‘Cloverfield’ is not a monster movie for our generation; it IS the monster movie for our generation. We have grown up on instant messaging, digital cameras, Facebook, MySpace, YouTube and the tragedy of Sept. 11. This isn’t your parent’s monster movie, it isn’t even your older siblings – it’s yours.
The main thing you need to know about the movie is it appears to be a tape found from a camcorder of a very, very bad night in Manhattan. The film opens with home video of a going away party for Rob, the main character, when suddenly there is a massive roar and explosion. Fasten your seatbelts and welcome to the thrill ride that is ‘Cloverfield.’
Imagine what would happen if you were video-taping your friend playing Guitar Hero on expert and suddenly the wall exploded, and a giant beast ripped them apart. You caught it all on video, not the whole monster, but just enough, maybe just a claw, to get your blood pumping.
Rob and his group of survivors move through the city trying to reach Rob’s true love Beth. Of course, while all this is happening, a giant monster is getting busy with New York City, and when I say, getting busy, I mean tearing the city to shreds.
The film is extremely effective in its presentation, I thought for a couple of seconds the footage I was watching was real. We have grown up on YouTube, so watching ‘handheld’ footage is not disorientating at all. The sound design on the film, whether it’s the creature’s roar or the sound of breaking bridges is perfect. The special effects are equal to anything you would see in high-budget summer movies.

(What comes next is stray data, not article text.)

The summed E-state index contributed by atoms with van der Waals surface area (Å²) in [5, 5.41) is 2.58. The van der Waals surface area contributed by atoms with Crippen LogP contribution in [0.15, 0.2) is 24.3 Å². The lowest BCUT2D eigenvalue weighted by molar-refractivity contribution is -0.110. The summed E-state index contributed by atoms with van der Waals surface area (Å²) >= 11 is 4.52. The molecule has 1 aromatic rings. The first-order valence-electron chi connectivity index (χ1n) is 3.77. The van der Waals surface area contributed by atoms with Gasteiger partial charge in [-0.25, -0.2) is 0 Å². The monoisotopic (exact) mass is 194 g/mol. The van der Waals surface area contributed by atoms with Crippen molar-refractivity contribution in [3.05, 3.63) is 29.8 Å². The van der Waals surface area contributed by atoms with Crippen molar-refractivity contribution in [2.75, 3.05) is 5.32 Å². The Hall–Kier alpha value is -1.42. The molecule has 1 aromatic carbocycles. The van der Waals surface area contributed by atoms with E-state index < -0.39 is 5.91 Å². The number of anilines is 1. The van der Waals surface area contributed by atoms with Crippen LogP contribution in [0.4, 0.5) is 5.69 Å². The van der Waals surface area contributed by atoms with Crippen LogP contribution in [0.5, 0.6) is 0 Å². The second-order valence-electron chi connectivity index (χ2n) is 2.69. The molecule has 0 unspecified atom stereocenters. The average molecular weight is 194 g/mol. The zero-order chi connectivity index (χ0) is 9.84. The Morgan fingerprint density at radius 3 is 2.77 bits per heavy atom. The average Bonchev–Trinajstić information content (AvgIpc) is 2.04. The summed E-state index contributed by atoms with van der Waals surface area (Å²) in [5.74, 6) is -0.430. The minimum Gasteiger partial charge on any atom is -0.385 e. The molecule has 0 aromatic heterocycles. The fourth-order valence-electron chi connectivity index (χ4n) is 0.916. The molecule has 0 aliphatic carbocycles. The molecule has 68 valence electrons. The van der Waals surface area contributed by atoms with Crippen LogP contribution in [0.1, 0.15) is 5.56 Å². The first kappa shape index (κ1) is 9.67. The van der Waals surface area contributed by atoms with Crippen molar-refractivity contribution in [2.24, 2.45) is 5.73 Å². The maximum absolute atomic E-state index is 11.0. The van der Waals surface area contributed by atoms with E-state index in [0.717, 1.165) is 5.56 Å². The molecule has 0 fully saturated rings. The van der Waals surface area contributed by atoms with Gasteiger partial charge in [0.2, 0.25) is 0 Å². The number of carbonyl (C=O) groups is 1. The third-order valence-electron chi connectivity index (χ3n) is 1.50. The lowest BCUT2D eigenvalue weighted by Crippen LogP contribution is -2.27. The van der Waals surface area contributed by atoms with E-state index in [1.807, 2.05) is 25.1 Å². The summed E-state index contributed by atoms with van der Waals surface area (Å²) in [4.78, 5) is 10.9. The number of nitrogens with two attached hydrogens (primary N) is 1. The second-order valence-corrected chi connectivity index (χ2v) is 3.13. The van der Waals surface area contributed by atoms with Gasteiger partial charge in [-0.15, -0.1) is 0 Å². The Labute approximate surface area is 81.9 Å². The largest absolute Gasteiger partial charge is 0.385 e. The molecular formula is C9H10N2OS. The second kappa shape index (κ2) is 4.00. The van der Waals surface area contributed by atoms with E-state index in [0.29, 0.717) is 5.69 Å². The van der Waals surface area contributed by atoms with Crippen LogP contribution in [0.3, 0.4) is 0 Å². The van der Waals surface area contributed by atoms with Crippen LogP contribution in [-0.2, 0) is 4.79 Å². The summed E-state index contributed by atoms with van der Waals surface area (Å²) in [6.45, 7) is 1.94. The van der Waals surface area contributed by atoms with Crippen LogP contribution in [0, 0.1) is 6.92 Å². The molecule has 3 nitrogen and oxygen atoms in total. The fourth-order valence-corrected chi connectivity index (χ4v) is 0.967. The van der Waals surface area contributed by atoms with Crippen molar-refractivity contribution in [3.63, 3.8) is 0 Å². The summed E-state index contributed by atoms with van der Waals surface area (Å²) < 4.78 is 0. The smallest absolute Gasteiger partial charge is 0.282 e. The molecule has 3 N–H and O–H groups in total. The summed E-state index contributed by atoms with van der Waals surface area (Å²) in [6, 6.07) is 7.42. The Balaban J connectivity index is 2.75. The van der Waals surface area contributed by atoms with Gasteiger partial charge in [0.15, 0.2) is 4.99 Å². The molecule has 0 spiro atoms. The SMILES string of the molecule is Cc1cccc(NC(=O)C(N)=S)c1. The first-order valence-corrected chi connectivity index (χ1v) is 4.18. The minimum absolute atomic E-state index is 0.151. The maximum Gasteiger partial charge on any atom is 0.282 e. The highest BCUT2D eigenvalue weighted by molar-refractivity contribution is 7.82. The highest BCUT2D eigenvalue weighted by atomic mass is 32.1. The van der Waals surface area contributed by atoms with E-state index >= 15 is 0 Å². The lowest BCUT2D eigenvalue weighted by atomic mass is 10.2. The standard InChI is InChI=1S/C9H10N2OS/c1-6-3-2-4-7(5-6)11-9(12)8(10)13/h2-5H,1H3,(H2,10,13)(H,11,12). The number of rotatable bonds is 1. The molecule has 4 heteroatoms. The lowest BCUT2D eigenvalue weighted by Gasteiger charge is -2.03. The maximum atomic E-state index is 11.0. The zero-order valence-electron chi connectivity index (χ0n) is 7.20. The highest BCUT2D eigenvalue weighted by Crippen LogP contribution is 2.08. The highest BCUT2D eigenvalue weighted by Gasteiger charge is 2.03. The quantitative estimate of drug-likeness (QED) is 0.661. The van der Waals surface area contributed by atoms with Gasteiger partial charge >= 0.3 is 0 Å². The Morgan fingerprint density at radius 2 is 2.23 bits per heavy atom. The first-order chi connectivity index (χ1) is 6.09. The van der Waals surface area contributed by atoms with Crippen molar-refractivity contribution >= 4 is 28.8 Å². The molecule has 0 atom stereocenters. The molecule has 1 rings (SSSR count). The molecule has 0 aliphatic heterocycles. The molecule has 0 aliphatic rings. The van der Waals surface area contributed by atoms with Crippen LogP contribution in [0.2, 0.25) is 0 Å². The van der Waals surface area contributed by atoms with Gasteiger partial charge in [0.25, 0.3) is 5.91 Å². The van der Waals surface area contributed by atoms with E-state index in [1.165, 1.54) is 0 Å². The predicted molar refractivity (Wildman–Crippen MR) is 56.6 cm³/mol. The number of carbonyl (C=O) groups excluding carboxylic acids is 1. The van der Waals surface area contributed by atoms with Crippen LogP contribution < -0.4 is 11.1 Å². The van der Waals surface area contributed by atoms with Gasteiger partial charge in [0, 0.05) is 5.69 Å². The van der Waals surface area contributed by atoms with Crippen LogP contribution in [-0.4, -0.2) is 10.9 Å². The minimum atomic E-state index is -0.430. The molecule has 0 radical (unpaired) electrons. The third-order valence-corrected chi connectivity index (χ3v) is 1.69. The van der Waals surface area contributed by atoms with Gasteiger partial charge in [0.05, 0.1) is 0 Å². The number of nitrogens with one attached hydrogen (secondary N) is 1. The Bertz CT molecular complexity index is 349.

Another great thing about the film is how it pulls you into the story. The film takes place in the present, and you can feel it. Sean Kingston’s ‘Beautiful Girls’ plays at a party, a guest diddles around on her iPhone and people speak the way 20 year olds speak. The movie feeds on the fears of a post-Sept. 11 world by emphasizing the fear of the unknown.
The action feels real and natural. When the monster attacks, it appears terrifying. There is one sequence in a subway tunnel that is so ridiculously scary the whole audience was cussing under their breath and squirming in fear.
Now, I could talk about the monster for a while, but there isn’t much to say without ruining the film. Yes, it’s scary, yes it’s weird looking, and
I have a bad habit of getting way too amped for movies. I’m bursting out of my shirt like a fat kid waiting for the new ‘Rambo.’ Yet, ‘Cloverfield’ was one the only movie I have ever seen that met my expectations, looked them straight in the eye, and bit off my head. It shreds the old monster (‘Godzilla,’ ‘King Kong’) genre into bloody parts, and demands your attention.
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